A review of the current state of radiology medical apps

Purpose of Review

The purpose of this post is to summarize a recent manuscript that reviewed the current state of radiology smartphone medical apps. Readers should gain knowledge of the types of current radiology smartphone apps. The promise and perils of radiology smartphone apps will be highlighted.

Introduction

The visual foundation of radiology makes the specialty a promising area for smartphone and tablet app development.

M.A. Rodrigues along with colleagues from Edinburgh, Scotland recently surveyed smartphone app stores for apps related to the specialty of radiology.

They categorized 321 apps and provided commentary on the state-of-the art radiology apps in the journal Insights Imaging. In this post, I will outline some of the key findings from their review.

Radiology Smartphone App Categories

Teaching:

Smartphone and tablet apps with a focus on radiology teaching emerged as an early app category. Several current apps are available in this category that are targeted for physicians and other healthcare providers. Radiopaedia is an app designed for radiology residents that includes scrollable case images, questions and links to relevant research manuscripts.

RadTeachingJPEG

Reference:

A variety of radiology reference apps are available that cover topics such as proper positioning for radiographs and proper staging of cancer from radiographic findings. The Royal College of Radiologists developed a multi-platform reference tool called iRefer that provides guidelines for physicians in the selection of the most appropriate imaging tests for specific clinical scenarios.

RadReferenceJPEG2

Viewing Software:

Software systems with smartphone and tablet apps are available that can organize films to be reviewed and to share across devices. Smartphones do not typically meet screen size and resolution requirements for diagnostic purposes. An example of viewing software is the app eFilm Mobile.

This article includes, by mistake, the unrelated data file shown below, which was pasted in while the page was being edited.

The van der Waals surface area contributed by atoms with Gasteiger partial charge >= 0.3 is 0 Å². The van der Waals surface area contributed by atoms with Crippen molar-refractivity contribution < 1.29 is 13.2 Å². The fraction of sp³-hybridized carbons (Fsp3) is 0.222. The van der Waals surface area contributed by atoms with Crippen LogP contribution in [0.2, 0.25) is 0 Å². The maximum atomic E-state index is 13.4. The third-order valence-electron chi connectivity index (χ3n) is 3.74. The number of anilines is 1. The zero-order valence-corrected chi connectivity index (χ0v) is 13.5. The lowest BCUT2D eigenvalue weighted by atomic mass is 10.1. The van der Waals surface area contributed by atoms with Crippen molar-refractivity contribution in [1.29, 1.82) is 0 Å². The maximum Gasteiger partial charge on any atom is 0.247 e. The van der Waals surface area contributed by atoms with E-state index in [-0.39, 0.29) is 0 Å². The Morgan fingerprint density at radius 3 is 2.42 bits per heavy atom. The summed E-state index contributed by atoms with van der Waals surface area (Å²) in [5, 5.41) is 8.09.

RadViewingJPEG

Patient Education:

Patient education can be a key component of successful imaging as patient cooperation is often necessary. Patient education apps may improve the patient’s understanding of their procedure and reduce procedure-related anxiety. The authors noted an example of this type of app is Child MRI Prep. This app prepares children for an MRI using developmentally appropriate education methods.

RadChildJPEG

Hospital Information Systems:

State-of-the art hospital information systems integrate patient records, lab tests and radiology images and results. Several apps have been developed to allow physicians to access records including imaging results for remote access.

Radiology Smartphone App Platforms

The authors tallied the number of apps by category and application platform store. Of the 321 radiology relevant apps, the majority (172) were present in the iTunes store and 108 were available in the Google Play Android app store. 31 apps had both an iOS and Android version. Relatively few radiology smartphone apps were available for Windows or Blackberry platforms.

Promises

  • Improvement in physician and radiology resident education
  • Remote access to radiology reports and images
  • Remote access to radiology reference tools
  • Improvement in patient education for radiology procedures

Perils

  • Many smartphones lack sufficient viewing size and resolution to use radiology images for diagnostic purposes
  • Apps often lack documentation of physician involvement in the developmental process
  • Apps often lack testing for reliability and lack standardized app ranking or certification systems
  • Mobile apps and data storage may increase risk for breach of confidentiality
  • Radiology images are large data files and may take a long time to access remotely
  • “Hidden fees” may be present–an app may be free but require additional fees to access specific files

Conclusion

The promise and perils of smartphone app development in radiology mirror those in other medical domains. Many apps have been developed but the medical reliability and validity of these apps is often unknown. There is a need for real-world research-based testing of apps in radiology. Readers with more interest in this topic can access the free full-text manuscript by selecting the link below.

Citation

Rodrigues MA, Visvanathan A, Murchison JT, Brady RR: Radiology smartphone applications; current provision and cautions. Insights Imaging 2013 Aug 4. [Epub ahead of print]

Link to Free Full-text Manuscript

William R. Yates, M.D. is a research psychiatrist.  His Brain Posts blog reviews recent research advances in neuroscience.  He can be followed on Twitter @WRY999

Author:

Bill Yates
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